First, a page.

I used to train people to make operational choices between bad and worse. One topic I stressed was to be wary of being pressured to make a rushed decision or if a solution seemed too perfect/cute. I tried to get the students to be able to recognize that being pressured was a red flag and they should step back and reassess the situation.

          Reply
        2. drumlin woodchuckles

          Forcible mandated vaccinations? With the novel mRNA neo-vaccinoids? At this point, that would be a good way to set off the civil strife leading to Civil War which the BlueAnons claim that only the RedAnons want.

          Since the RedAnons have most of the guns and ammo, the BlueAnons would lose such a Civil War.

          Reply
            1. Objective Ace

              If I had to guess I would expect this black militia to sympathize with RedAnons more then BlueAnons. I would not count on them to back up bureaucratic white collar liberals forcing novel/experimental vaccines on them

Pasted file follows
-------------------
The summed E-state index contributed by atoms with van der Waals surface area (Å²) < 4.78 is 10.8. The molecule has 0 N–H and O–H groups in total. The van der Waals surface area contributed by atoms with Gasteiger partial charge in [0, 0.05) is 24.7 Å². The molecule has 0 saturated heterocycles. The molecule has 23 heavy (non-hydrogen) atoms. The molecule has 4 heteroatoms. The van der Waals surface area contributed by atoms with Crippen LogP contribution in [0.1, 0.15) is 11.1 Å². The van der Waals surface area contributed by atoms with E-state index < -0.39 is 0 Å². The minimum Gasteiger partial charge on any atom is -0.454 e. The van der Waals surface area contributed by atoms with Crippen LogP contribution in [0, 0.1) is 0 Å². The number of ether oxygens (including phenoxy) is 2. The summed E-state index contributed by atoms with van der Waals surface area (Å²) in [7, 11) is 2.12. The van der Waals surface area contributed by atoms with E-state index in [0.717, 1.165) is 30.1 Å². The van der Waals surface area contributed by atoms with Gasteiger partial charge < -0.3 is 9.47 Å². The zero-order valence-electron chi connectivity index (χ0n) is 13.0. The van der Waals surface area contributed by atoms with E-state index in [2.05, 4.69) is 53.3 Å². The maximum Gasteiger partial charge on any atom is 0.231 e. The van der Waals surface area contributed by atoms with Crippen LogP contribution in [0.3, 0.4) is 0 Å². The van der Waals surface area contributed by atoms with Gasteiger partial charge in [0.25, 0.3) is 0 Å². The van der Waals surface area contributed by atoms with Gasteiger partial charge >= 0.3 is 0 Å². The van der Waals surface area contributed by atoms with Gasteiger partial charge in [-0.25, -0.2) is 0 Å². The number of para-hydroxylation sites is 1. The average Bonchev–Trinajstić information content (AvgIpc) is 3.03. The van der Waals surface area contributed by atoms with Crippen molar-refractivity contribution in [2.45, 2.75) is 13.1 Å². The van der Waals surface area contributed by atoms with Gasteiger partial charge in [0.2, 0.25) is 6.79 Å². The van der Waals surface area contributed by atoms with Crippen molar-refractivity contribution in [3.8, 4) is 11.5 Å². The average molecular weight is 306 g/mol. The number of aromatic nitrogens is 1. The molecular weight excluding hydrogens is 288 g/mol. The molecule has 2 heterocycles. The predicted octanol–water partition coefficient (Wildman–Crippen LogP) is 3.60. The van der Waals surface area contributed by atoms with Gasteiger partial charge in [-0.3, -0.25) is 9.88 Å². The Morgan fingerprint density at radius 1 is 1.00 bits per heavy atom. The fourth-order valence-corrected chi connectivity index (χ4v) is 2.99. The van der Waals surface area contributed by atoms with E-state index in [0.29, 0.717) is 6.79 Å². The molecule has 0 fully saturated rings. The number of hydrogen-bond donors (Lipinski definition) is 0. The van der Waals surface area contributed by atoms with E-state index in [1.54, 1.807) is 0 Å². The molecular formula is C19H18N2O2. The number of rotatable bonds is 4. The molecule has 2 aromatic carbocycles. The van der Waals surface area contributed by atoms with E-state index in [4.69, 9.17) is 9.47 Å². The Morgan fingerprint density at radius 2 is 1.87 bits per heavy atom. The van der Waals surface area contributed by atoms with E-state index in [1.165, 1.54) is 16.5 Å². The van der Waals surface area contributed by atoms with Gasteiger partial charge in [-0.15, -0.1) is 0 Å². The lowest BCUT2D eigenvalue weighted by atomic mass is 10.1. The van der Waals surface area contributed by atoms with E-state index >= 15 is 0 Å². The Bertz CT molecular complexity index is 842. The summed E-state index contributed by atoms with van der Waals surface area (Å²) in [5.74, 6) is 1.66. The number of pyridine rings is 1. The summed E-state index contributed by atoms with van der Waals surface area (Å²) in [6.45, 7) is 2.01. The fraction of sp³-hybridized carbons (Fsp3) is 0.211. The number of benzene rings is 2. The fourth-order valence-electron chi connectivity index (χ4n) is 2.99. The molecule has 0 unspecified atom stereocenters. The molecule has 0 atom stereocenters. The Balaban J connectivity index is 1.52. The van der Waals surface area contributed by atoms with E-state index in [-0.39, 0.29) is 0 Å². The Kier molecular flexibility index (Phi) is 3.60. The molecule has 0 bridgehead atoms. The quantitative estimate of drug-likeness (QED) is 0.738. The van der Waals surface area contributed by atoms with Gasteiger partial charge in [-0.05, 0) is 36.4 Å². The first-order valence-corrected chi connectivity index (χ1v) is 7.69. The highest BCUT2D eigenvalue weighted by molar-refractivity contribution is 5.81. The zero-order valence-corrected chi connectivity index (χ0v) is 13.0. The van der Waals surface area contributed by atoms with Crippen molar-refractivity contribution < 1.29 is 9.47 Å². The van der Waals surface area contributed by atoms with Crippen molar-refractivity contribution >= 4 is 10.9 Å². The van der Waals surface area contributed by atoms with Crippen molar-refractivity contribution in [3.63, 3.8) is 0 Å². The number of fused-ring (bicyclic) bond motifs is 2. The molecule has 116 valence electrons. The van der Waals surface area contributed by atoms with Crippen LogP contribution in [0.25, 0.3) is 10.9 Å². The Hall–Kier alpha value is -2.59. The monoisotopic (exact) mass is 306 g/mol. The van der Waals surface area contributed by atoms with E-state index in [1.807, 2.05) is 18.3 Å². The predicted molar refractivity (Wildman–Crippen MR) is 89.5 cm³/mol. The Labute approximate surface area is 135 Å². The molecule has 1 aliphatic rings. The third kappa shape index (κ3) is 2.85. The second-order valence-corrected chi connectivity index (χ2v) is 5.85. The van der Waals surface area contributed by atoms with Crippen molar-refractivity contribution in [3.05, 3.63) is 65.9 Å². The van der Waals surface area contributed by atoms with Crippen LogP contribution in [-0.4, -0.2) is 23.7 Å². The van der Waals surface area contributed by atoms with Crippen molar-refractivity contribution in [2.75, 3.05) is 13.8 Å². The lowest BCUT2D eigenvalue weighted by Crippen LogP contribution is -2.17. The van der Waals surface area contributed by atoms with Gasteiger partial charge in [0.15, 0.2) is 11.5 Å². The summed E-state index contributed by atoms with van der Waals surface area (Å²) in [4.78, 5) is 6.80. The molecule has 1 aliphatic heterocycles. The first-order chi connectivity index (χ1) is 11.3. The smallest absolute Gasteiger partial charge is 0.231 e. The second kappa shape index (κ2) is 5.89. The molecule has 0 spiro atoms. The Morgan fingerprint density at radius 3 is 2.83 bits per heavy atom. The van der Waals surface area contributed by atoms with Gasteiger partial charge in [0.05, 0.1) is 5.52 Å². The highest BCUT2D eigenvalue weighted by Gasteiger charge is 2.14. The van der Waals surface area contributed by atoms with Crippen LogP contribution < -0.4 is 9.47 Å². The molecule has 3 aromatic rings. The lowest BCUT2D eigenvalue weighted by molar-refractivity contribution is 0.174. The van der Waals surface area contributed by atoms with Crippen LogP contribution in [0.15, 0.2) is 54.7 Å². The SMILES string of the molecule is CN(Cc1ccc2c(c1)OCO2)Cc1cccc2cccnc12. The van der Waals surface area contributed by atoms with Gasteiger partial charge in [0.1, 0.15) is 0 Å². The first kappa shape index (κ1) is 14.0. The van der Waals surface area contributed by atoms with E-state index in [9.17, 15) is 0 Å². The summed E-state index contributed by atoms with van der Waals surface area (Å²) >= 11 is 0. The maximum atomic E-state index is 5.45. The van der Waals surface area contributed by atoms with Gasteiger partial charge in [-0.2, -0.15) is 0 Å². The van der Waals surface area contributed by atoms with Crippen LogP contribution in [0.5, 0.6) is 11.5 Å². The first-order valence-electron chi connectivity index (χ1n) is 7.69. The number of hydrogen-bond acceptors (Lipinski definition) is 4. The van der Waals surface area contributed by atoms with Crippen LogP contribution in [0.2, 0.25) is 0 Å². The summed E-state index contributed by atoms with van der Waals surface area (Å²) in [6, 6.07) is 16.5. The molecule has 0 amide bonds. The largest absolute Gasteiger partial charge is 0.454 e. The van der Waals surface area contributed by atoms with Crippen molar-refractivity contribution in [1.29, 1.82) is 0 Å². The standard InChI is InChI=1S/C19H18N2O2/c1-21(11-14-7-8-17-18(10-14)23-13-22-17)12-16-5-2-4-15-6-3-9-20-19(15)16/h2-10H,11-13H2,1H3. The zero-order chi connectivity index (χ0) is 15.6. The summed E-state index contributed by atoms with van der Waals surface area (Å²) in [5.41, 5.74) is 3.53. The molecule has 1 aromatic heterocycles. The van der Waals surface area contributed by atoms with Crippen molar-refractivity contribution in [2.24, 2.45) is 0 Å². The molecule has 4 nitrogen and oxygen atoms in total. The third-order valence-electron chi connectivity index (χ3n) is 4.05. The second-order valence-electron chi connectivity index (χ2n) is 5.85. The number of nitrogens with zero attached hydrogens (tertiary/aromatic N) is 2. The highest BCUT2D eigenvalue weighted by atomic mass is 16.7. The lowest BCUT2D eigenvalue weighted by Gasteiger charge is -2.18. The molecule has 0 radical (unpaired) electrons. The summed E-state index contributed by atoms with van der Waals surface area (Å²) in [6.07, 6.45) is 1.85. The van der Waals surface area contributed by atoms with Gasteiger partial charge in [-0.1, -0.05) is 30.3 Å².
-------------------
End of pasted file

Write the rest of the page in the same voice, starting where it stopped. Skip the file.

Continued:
Reply
  7. chris

    Random musing given the coverage on NC about the pettiness between the Biden administration and China lately: what are the odds we’ll see that play out in the 2022 Olympics in Beijing? I guess at this point we might postpone the coming winter games but it seems like the kind of thing our government will press on since they don’t want to actually bring manufacturing home or stop buying rare earths.

    Reply
    1. NotTimothyGeithner

      Pelosi is calling for a “diplomatic boycott” of the 2022 Olympics, so who know what will happen if Team Blue is going for that kind of xenophobic behavior this far out.

      Reply
      1. drumlin woodchuckles

        One wonders if there is something in it for Nancy’s stock portfolio.

        If falling domino pushed over falling domino to the point where Chinese telephone-tech companies did worse, would AT&T be in a position to do better by default? If so, how would that affect Nancy’s AT&T shares? All several million of them?

        Reply
      2. wilroncanada

        One has to assume she means the 2022 Winter Olympics? Or maybe she wants to boycott Olympia Washington, her own version of capital punishment.